It seems like there’s been a lot of waiting this year. From those early days of optimism, when we were so young in March, when we were waiting at home for just two weeks until this virus thing died down. Then we waited for the summer and good weather to kill it. Now we’re waiting for vaccines. We waited for the election, then waited for the results, and now are waiting to see how the transition of power goes. We are mostly waiting for life to go back to normal, when we can go out to eat, watch our kids play sports, and gather with our families; when we can see people’s entire faces; when we aren’t dominated by fear. We are waiting.
You know who else was waiting? The Jewish people during the time of Jesus’ birth. They were waiting for Rome to go away. They were waiting for freedom and for self-governance. They were waiting to not be oppressed with taxes by a foreign power. They were waiting to return to the glory days of King David. In the midst of their waiting for military, political, and economic freedom, Jesus was born, the Son of God, the Savior of the world.
As I was going through Luke this year, I was struck by two people who got to meet Jesus when he was presented at the temple. Not only did they get to see Jesus, but the Bible is clear that God specifically rewarded them by showing them Jesus. They are Simeon and Anna. Why them? Why those two? I think it’s because they were waiting. Now, all of Israel was waiting, but Anna and Simeon were waiting for something different.
First, let’s read what Simeon was waiting for. Luke 2:25 says “Now there was a man in Jerusalem, whose name was Simeon, and this man was righteous and devout, waiting for the consolation of Israel, and the Holy Spirit was upon him.” He was not waiting for freedom or a military deliverer or earthly power at all. He was waiting for the consolation of Israel. What does consolation mean? It means comfort or rescue. Okay, so rescue could still mean a military rescue right? Well no, he was waiting for the Savior who would rescue Israel from sin, and not only Israel, but the Gentiles too. We can tell that by his blessing in Luke 2:29-32 which says, “Lord, now you are letting your servant depart in peace, according to your word; for my eyes have seen your salvation that you have prepared in the presence of all peoples, a light for revelation to the Gentiles, and for glory to your people Israel.” Simeon was waiting for the consolation of Israel, a permanent consolation, that could only come through God’s Son, who did not stay in heaven, but came down alongside us, to walk with us, to give His life to reconcile whoever believes to God. A revelation to the Gentiles, and the glory of Israel. Because Simeon was waiting for this, he didn’t miss Jesus.
The other person who got to meet little Jesus was Anna. She was a widow of many years who spent her time fasting and praying night and day in the temple. What was she waiting for? We find this in Luke 2:38 which says, “and coming up at that very hour she began to give thanks to God and to speak of him to all who were waiting for the redemption of Jerusalem.” She was waiting for the redemption of Jerusalem. Now, what does that mean? Redemption means to be bought back from sin, to be free from the guilt of sin. Anna was waiting for the one who could free us from sin.She knew she was a sinner, and not only that, but that her sin was a bigger problem that the Roman occupation. She was waiting for the one who could redeem her, who could reconcile her to God, and she met Jesus. She not only met Him, but told of Him to others who were waiting for the same thing, for redemption.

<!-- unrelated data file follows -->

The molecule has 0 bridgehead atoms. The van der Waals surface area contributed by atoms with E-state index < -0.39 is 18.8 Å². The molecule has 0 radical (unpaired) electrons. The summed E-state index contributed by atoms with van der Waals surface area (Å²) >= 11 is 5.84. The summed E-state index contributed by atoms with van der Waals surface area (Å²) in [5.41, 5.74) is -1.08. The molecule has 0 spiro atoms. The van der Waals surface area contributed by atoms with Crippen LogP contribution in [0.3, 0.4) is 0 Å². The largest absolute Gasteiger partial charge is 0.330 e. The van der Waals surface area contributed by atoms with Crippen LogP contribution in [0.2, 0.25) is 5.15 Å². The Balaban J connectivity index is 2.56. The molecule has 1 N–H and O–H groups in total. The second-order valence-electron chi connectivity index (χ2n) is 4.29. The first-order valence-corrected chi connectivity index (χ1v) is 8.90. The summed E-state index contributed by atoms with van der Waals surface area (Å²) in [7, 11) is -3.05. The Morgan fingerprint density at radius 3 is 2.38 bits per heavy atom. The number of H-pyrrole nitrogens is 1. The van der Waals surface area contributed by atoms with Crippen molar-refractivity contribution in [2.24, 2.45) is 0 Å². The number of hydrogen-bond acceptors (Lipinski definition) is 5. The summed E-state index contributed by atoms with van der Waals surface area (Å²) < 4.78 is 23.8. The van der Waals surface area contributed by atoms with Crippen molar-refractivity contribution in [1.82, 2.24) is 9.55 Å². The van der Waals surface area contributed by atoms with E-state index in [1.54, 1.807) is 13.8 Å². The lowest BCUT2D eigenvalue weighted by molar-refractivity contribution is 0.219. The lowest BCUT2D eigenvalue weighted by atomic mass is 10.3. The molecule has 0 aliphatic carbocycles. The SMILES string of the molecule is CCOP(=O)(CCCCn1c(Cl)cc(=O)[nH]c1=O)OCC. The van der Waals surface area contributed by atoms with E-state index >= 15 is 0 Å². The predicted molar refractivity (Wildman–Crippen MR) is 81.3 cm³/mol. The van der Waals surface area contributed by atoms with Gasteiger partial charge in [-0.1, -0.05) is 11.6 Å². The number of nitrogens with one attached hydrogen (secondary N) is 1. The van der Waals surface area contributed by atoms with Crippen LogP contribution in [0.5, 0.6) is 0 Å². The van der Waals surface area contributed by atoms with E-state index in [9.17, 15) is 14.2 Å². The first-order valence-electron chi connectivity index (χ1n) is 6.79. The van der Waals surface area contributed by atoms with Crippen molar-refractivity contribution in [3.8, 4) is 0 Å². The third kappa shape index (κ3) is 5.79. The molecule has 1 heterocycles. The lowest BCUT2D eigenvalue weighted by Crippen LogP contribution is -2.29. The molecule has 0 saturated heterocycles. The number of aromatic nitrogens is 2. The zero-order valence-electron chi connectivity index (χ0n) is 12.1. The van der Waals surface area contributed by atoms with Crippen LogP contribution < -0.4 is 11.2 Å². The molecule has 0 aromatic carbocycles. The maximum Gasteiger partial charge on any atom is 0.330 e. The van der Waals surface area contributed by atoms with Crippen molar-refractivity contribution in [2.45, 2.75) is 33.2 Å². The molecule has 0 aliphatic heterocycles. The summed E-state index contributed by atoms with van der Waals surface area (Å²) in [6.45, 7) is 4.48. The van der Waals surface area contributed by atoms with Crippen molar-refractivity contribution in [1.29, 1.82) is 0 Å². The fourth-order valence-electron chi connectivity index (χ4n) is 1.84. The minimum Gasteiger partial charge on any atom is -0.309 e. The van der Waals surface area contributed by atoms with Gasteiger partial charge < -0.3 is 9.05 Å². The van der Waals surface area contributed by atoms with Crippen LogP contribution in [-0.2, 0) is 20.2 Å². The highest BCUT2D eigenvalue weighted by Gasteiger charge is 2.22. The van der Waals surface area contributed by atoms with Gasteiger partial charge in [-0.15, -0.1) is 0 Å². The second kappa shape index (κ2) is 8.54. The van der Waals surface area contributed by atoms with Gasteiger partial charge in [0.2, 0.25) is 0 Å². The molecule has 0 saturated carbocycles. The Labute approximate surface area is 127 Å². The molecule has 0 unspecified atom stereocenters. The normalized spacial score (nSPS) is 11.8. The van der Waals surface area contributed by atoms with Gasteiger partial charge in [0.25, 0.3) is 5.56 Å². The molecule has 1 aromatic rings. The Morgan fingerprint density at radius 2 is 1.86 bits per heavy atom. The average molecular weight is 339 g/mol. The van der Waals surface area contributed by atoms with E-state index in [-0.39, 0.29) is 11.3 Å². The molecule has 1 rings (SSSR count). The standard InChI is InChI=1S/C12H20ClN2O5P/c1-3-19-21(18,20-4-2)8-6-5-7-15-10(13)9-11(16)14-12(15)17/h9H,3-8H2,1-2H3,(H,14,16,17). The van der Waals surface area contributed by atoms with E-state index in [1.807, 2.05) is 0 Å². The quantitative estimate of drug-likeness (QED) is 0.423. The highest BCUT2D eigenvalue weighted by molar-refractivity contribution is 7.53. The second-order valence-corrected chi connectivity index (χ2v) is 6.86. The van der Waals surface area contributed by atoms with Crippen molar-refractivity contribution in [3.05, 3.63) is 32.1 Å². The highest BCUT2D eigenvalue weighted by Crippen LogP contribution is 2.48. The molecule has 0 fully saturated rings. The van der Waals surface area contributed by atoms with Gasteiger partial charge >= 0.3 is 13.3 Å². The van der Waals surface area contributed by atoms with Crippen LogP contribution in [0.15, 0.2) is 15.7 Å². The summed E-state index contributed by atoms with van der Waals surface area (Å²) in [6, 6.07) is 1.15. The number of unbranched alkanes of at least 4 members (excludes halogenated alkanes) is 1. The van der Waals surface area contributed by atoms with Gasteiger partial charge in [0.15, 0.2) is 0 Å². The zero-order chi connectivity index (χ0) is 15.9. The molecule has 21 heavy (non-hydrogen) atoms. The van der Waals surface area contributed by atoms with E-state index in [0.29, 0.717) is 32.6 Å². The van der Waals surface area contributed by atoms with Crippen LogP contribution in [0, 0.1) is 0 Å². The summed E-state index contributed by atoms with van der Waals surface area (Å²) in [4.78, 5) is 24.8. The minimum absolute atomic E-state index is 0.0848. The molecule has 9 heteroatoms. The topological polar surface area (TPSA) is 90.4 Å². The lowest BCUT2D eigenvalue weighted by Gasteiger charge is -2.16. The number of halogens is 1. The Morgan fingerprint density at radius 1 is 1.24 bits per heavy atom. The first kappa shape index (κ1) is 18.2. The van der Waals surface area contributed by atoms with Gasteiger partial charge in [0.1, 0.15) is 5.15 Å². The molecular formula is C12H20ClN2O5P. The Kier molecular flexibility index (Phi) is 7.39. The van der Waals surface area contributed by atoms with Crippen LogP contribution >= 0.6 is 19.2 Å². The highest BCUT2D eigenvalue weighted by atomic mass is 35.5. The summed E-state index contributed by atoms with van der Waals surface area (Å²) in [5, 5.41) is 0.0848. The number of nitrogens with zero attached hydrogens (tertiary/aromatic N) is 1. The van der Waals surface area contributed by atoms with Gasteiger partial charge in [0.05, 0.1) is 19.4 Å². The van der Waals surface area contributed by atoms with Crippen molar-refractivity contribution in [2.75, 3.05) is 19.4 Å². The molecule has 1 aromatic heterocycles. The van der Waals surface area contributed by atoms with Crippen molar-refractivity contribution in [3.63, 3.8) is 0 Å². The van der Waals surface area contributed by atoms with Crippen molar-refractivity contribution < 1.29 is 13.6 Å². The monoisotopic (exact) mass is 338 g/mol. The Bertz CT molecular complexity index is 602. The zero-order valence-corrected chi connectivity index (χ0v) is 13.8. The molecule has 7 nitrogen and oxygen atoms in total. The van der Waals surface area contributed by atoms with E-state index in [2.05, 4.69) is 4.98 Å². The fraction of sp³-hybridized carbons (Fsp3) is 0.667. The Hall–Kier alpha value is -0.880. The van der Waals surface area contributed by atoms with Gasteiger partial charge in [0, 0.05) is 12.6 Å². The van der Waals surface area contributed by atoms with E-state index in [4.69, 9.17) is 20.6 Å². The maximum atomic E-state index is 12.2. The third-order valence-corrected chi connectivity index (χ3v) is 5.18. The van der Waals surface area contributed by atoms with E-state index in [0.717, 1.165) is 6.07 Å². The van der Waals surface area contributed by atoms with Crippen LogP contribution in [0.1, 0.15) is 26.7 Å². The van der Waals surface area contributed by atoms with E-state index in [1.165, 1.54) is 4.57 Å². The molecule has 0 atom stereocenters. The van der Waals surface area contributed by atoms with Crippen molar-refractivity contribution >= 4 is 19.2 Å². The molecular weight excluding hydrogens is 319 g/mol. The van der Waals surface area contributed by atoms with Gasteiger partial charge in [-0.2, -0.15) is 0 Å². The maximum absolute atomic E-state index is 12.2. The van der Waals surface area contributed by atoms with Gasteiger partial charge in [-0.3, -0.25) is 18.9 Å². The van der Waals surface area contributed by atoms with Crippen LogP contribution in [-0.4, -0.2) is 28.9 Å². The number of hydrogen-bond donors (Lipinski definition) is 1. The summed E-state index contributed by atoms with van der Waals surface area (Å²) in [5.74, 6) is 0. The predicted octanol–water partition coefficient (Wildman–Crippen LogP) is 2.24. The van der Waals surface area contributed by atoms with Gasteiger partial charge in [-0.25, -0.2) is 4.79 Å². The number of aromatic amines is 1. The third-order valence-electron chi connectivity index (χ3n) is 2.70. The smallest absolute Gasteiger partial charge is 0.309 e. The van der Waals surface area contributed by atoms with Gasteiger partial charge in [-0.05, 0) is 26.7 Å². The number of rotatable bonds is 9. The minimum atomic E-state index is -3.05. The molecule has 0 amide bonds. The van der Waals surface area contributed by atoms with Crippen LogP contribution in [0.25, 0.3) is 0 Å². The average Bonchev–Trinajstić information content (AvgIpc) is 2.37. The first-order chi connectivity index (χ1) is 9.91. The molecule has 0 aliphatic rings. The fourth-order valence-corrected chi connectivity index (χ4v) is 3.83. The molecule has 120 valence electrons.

It struck me that neither one of these people were saved out of their circumstances. After they met Jesus, they still lived under Roman rule, they still paid too much in taxes, they still weren’t politically free. But they were consoled, they were redeemed, they met Jesus, and did not miss him. They had a Savior who came alongside them. The rest of the book of Luke contains many people who missed Jesus, from the pharisees and religious rulers trying to trap and get rid of him, to the disciples who lived and walked with him but still missed Jesus at times, waiting to rule in the kingdom they were sure He was bringing. The only people who are sure not to miss Jesus are the ones who know they are sinners, who know they are in need, who come to Jesus to seek consolation and redemption. Those people never miss Jesus.
So in this time of waiting, I realized I should not spend so much of time waiting to be delivered out of these circumstances, waiting for better, more normal days. “Normal” may be weeks away like we first thought, or months away. Who knows? In my impatience, while I focus on my circumstances and being delivered out of them, I might miss Jesus. What I need to be focused on is my need for redemption, my need for consolation, my need for a Savior to walk alongside me as I navigate this uncertain world, and not only my need for those things but the needs of my loved ones, my countrymen, and the world. We all need consolation. We all need redemption. When we come to Jesus with that, we find it, and we find Him.
This Christmas are you weary of waiting? Are you weary of coronavirus and lockdown, of political unrest and uncertainty all around? Then come to Jesus. Come to Him in your weariness, with your needs. Bring them to Him. As Jesus says in Matthew 11:28-30 “Come to me, all who labor and are heavy laden, and I will give you rest. Take my yoke upon you, and learn from me, for I am gentle and lowly in heart, and you will find rest for your souls. For my yoke is easy, and my burden is light.” Come to Jesus in your need and find consolation. Find redemption. Find a Savior to walk alongside you. Find Him.